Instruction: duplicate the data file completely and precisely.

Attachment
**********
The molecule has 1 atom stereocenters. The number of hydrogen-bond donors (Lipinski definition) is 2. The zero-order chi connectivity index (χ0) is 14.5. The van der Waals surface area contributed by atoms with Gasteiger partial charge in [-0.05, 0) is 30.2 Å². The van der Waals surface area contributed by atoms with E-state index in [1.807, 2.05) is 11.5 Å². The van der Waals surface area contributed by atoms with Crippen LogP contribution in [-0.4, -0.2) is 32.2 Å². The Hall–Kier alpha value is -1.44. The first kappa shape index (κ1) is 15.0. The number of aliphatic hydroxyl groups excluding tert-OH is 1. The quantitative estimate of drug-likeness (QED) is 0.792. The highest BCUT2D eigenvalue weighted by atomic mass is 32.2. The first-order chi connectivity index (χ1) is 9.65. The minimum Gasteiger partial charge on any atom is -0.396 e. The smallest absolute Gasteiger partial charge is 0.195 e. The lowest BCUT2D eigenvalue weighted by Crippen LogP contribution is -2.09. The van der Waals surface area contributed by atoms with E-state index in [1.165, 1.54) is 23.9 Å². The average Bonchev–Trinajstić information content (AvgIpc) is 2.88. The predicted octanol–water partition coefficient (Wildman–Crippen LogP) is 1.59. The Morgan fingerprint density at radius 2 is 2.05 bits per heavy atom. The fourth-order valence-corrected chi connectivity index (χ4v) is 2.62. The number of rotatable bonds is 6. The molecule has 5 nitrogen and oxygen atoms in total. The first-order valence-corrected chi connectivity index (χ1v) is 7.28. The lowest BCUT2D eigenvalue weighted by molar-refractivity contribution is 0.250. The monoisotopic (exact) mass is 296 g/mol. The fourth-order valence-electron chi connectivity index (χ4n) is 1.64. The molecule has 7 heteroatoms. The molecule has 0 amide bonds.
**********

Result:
The molecule has 1 atom stereocenters. The number of hydrogen-bond donors (Lipinski definition) is 2. The zero-order chi connectivity index (χ0) is 14.5. The van der Waals surface area contributed by atoms with Gasteiger partial charge in [-0.05, 0) is 30.2 Å². The van der Waals surface area contributed by atoms with E-state index in [1.807, 2.05) is 11.5 Å². The van der Waals surface area contributed by atoms with Crippen LogP contribution in [-0.4, -0.2) is 32.2 Å². The Hall–Kier alpha value is -1.44. The first kappa shape index (κ1) is 15.0. The number of aliphatic hydroxyl groups excluding tert-OH is 1. The quantitative estimate of drug-likeness (QED) is 0.792. The highest BCUT2D eigenvalue weighted by atomic mass is 32.2. The first-order chi connectivity index (χ1) is 9.65. The minimum Gasteiger partial charge on any atom is -0.396 e. The smallest absolute Gasteiger partial charge is 0.195 e. The lowest BCUT2D eigenvalue weighted by Crippen LogP contribution is -2.09. The van der Waals surface area contributed by atoms with E-state index in [1.165, 1.54) is 23.9 Å². The average Bonchev–Trinajstić information content (AvgIpc) is 2.88. The predicted octanol–water partition coefficient (Wildman–Crippen LogP) is 1.59. The Morgan fingerprint density at radius 2 is 2.05 bits per heavy atom. The fourth-order valence-corrected chi connectivity index (χ4v) is 2.62. The number of rotatable bonds is 6. The molecule has 5 nitrogen and oxygen atoms in total. The first-order valence-corrected chi connectivity index (χ1v) is 7.28. The lowest BCUT2D eigenvalue weighted by molar-refractivity contribution is 0.250. The monoisotopic (exact) mass is 296 g/mol. The fourth-order valence-electron chi connectivity index (χ4n) is 1.64. The molecule has 7 heteroatoms. The molecule has 0 amide bonds.